Reforesting rural lands in western China pays big dividends, Stanford researchers say
Planting trees instead of crops on sloping land helps prevent erosion from heavy rains, Stanford researchers find. And China's attempt to find new jobs for displaced farmers is having some success.
An innovative program to encourage sustainable farming in rural China has helped restore eroded forestland while producing economic gains for many farmers, according to a new study by Stanford University researchers.
Their findings are published in the Proceedings of the National Academy of Sciences (PNAS).
"The Sloping Land Conversion Program, which began in 2000 after massive flooding caused in part by land clearing, focuses on China's largest source of soil erosion and flood risk – farms on steep slopes," said study co-author Gretchen Daily, a professor of biology at Stanford.
The program aims to return more than 37 million acres of cropland on steep slopes back to forest or grassland. The government pays villagers in varying amounts of cash and rice to give up farming and find new sources of employment.
"It's a tremendously innovative program designed to address two critical problems – securing the environment and providing economic opportunities for people in rural, desperately poor areas," said Daily, a senior fellow at the Woods Institute for the Environment and co-director of the Natural Capital Project at Stanford.
The Natural Capital Project has developed a software tool called InVEST that is helping the Chinese government decide where to focus conservation and restoration efforts, based on the potential return-on-investment for society in the form of ecosystem services such as water purification and biodiversity conservation.
"We can think of these life-support services as flowing from natural capital, like forests and wetlands, which provide very tangible, financially valuable services," said Daily. "Forests soak up tremendous amounts of water, filter it and release it gradually into rivers and streams that we use for drinking water, hydroelectric power and growing crops." In many ways, the environment can help mitigate damage from floods and even human disasters, like oil spills, she added.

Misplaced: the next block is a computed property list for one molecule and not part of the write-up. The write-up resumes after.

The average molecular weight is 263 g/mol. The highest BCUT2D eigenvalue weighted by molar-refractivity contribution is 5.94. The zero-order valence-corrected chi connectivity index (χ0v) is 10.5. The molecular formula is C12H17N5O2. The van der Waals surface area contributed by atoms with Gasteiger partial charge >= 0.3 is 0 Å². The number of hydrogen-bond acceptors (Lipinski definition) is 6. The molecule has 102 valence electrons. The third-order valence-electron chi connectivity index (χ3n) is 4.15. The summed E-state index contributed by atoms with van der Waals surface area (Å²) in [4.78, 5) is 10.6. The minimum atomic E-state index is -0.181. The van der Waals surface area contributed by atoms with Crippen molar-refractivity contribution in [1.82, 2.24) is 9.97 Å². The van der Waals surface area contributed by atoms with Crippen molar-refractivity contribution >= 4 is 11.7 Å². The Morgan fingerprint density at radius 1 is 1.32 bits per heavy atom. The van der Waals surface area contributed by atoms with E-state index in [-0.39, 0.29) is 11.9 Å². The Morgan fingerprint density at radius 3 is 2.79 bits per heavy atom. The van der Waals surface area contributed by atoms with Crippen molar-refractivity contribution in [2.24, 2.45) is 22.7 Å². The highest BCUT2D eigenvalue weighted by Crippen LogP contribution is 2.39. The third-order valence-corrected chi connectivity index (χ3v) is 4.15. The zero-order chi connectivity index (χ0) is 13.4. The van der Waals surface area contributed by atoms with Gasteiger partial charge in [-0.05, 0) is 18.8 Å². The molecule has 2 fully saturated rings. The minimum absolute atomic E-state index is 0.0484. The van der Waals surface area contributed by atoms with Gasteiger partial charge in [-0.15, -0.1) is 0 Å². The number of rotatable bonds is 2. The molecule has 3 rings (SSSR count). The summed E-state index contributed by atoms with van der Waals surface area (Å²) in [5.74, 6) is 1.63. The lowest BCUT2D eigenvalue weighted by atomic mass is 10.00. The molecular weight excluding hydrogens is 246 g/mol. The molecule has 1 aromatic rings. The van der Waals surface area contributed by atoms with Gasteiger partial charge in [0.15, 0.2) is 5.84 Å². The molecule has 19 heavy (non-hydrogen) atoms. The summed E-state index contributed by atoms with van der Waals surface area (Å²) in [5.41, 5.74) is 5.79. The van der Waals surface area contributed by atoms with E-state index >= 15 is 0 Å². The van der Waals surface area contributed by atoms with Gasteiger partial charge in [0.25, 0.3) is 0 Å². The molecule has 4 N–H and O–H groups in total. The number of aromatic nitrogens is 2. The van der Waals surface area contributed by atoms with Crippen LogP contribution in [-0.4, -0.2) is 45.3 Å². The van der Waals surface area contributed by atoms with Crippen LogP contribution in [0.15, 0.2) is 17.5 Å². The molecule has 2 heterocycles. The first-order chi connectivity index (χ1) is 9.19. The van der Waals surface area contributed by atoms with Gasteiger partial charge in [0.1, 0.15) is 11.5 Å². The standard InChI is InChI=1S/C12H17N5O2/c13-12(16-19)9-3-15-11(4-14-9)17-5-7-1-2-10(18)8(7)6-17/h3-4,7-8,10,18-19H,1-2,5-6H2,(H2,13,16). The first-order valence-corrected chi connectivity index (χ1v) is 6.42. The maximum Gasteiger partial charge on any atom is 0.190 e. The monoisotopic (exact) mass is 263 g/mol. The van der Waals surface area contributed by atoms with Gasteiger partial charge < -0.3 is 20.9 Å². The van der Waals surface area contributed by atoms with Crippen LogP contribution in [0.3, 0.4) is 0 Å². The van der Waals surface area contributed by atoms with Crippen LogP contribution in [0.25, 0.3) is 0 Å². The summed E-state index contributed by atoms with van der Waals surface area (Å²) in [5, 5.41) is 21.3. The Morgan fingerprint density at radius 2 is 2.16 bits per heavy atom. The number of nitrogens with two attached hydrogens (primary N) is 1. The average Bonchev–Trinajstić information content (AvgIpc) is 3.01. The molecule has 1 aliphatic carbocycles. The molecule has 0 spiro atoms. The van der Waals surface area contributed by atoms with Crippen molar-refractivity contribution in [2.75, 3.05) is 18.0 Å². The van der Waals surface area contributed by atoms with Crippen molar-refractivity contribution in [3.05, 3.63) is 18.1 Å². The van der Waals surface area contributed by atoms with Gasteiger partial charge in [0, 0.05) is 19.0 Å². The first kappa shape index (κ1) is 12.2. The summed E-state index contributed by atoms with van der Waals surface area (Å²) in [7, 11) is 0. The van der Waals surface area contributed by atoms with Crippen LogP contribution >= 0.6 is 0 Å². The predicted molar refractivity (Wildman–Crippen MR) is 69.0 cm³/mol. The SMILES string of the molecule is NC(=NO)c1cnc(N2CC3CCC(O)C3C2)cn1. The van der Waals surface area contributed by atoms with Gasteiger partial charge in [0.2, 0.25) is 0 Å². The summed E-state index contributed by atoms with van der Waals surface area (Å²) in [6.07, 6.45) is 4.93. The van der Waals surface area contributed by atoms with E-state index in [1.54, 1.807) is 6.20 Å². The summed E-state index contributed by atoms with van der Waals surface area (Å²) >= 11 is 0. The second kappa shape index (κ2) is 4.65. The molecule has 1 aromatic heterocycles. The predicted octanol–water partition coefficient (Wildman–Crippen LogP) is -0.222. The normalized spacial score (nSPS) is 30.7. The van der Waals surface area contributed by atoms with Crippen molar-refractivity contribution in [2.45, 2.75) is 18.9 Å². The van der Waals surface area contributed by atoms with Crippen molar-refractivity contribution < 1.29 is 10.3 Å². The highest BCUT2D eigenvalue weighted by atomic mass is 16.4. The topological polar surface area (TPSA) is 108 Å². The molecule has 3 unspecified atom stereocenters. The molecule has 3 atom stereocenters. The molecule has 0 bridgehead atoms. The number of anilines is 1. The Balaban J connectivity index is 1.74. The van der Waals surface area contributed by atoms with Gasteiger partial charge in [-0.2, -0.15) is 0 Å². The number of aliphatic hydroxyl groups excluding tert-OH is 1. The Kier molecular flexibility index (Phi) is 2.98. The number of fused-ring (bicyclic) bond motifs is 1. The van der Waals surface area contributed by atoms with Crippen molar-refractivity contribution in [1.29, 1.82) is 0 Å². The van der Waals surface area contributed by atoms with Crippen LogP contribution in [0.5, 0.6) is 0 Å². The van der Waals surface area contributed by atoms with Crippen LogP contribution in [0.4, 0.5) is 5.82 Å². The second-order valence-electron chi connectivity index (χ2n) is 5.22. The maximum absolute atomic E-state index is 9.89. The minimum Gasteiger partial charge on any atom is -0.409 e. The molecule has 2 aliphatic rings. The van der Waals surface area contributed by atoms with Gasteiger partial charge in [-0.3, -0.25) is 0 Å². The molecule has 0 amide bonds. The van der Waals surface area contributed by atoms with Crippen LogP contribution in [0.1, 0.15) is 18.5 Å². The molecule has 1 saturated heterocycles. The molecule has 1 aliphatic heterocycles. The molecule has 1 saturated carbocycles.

China's land conversion program has its roots in the late 1960s, when farmers in the mountainous western provinces began clearing vast stretches of land to make way for more crops. The increased agricultural production helped feed a growing nation but also set the scene for disaster. When record monsoon rains pelted the region in 1998, soil from the agricultural fields washed down the mountain slopes, killing thousands of people in the villages below.
The unprecedented damage caused by the floods prompted China to reconsider the wisdom of replacing forests with farms – especially in steeply sloping terrain. In 2000, the government launched a campaign to reforest the countryside and established several large-scale programs to help farmers in the western provinces find new work in surrounding cities.
In the PNAS study, Daily and colleagues from Stanford and Xi'an Jiaotong University evaluated the land conversion program – one of the oldest and largest government projects associated with the reforestation push. The study is one of the first to assess whether this major government effort has reached its twin objectives of improving the environment and lifting people from poverty in rural mountain regions.
A passing grade
Ecologically speaking, China's Sloping Land Conversion Program has been a clear win since it was implemented a decade ago, said Daily, noting that the program has helped to decrease soil erosion by as much as 68 percent in some areas.